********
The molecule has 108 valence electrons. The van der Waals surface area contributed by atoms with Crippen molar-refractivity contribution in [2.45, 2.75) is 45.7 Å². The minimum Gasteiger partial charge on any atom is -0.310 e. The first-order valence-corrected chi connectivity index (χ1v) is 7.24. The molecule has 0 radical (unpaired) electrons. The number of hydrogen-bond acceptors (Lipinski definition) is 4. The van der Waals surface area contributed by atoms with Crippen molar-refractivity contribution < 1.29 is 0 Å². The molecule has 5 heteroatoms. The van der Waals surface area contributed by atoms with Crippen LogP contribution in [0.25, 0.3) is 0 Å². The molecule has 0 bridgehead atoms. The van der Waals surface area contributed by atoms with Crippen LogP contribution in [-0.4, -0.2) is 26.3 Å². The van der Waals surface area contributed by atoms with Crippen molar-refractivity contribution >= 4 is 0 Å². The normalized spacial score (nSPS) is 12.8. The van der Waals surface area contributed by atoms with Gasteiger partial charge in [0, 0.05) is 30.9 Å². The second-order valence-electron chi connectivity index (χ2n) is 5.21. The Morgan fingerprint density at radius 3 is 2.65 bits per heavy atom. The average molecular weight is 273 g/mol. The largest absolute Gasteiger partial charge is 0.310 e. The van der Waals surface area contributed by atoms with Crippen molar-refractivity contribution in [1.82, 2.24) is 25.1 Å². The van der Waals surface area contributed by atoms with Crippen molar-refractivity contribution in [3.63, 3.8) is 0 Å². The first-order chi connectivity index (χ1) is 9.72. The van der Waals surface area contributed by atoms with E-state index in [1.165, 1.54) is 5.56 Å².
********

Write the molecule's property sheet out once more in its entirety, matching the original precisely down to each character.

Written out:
The molecule has 108 valence electrons. The van der Waals surface area contributed by atoms with Crippen molar-refractivity contribution in [2.45, 2.75) is 45.7 Å². The minimum Gasteiger partial charge on any atom is -0.310 e. The first-order valence-corrected chi connectivity index (χ1v) is 7.24. The molecule has 0 radical (unpaired) electrons. The number of hydrogen-bond acceptors (Lipinski definition) is 4. The van der Waals surface area contributed by atoms with Crippen molar-refractivity contribution < 1.29 is 0 Å². The molecule has 5 heteroatoms. The van der Waals surface area contributed by atoms with Crippen LogP contribution in [0.25, 0.3) is 0 Å². The molecule has 0 bridgehead atoms. The van der Waals surface area contributed by atoms with Crippen LogP contribution in [-0.4, -0.2) is 26.3 Å². The van der Waals surface area contributed by atoms with Crippen molar-refractivity contribution >= 4 is 0 Å². The normalized spacial score (nSPS) is 12.8. The van der Waals surface area contributed by atoms with Gasteiger partial charge in [0, 0.05) is 30.9 Å². The second-order valence-electron chi connectivity index (χ2n) is 5.21. The Morgan fingerprint density at radius 3 is 2.65 bits per heavy atom. The average molecular weight is 273 g/mol. The largest absolute Gasteiger partial charge is 0.310 e. The van der Waals surface area contributed by atoms with Crippen molar-refractivity contribution in [1.82, 2.24) is 25.1 Å². The van der Waals surface area contributed by atoms with Crippen molar-refractivity contribution in [3.63, 3.8) is 0 Å². The first-order chi connectivity index (χ1) is 9.72. The van der Waals surface area contributed by atoms with E-state index in [1.165, 1.54) is 5.56 Å².